Iran's 'quantum processor' turned out to be a $600 dev board

Iran's Rear Admiral Habibollah Sayyari holding the Zedboard "quantum processor"
(Image credit: Tasnim news - CC)

I'm a big defender of writing about technological innovation on the PC Gamer site. I know you love a bit of science, and I'm always desperate to break new discoveries so my fellow PC gamers can be excited about humanity's evolution. So, of course I was raring to go when the Imam Khomeini University of Marine Sciences and Technologies (RA) unveiled the so-called "first product of the quantum processing algorithm."

But it wasn't long before that claim came crumbling down.

In the presence of Iran's Rear Admiral Habibollah Sayyari, Coordinating Deputy of the Islamic Republic’s Army (and former Commander of the Navy), the university showed off an impressive looking "Quantum Processor". The board in question is only a few inches each side, with a gorgeous radial circuitry pattern, though one that looked a little too rudimentary to feature any kind of quantum processing power on its own.

If your gut told you the same thing, you'd have been right. Not long after the announcement was made, former US Department of State advisor on Iran Gabriel Noronha discovered that this "quantum processor" is actually a widely available development board.

"You too can get this 'quantum processor' for the low price of $589 on Amazon", he explains. He even adds a screenshot of the Amazon page, in case anyone feels the need to acquire one for themselves.

The board turned out to be a ZedBoard Zynq-7000 development SoC, and it's true spec is nowhere near enough to power a quantum processor. Imagine flipping qubits with just 256GB of storage, 512MB of DDR3 RAM, and only a dual-core ARM Cortex-A9 processor.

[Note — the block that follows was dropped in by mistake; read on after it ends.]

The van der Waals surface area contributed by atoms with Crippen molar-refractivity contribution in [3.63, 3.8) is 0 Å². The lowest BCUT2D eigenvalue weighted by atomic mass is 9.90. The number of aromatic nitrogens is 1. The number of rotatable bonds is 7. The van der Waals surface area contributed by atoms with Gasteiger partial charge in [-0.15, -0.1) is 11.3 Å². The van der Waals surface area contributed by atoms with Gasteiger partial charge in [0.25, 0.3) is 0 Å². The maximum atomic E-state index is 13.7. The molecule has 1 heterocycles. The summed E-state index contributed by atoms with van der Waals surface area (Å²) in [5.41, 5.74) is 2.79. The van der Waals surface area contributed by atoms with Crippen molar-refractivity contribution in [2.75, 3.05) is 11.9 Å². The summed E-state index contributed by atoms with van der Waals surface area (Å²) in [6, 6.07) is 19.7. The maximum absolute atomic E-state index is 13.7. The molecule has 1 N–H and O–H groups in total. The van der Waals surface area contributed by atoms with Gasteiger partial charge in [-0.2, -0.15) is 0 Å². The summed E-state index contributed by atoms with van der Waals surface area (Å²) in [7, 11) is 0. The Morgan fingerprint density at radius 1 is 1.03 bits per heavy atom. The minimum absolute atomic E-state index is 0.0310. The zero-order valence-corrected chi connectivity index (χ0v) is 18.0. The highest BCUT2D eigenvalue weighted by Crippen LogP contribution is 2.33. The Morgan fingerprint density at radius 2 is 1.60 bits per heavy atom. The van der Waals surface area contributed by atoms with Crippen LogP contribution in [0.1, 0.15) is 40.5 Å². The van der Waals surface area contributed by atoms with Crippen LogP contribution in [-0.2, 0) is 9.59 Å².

One sale site lists the board's potential applications as "video processing, motor control, software acceleration, Linux/Android/RTOS development, embedded ARM processing, general Zynq-7000 AP SoC prototyping." None of those appear quantum adjacent, but you never know…

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Iranian news agency Tasnim explains that "to deal with future threats, it is necessary to pay attention to emerging and ground-breaking technologies," (machine translation). It also notes the board's use as "dealing with deception in positioning systems of surface vessels using algorithms."

I can see them now, gesticulating with a nod, and a tight infliction and serious, narrowed eyes on the word "algorithms." 

As Vice notes, this isn't the first time Iran tried to claim a breakthrough. The country's recent claims of developing a COVID-19 detector turned out to be a fake, as the device was sold as part of a known scam across the Middle East.

Katie Wickens
Hardware Writer

Screw sports, Katie would rather watch Intel, AMD and Nvidia go at it. Having been obsessed with computers and graphics for three long decades, she took Game Art and Design up to Masters level at uni, and has been demystifying tech and science—rather sarcastically—for three years since. She can be found admiring AI advancements, scrambling for scintillating Raspberry Pi projects, preaching cybersecurity awareness, sighing over semiconductors, and gawping at the latest GPU upgrades. She's been heading the PCG Steam Deck content hike, while waiting patiently for her chance to upload her consciousness into the cloud.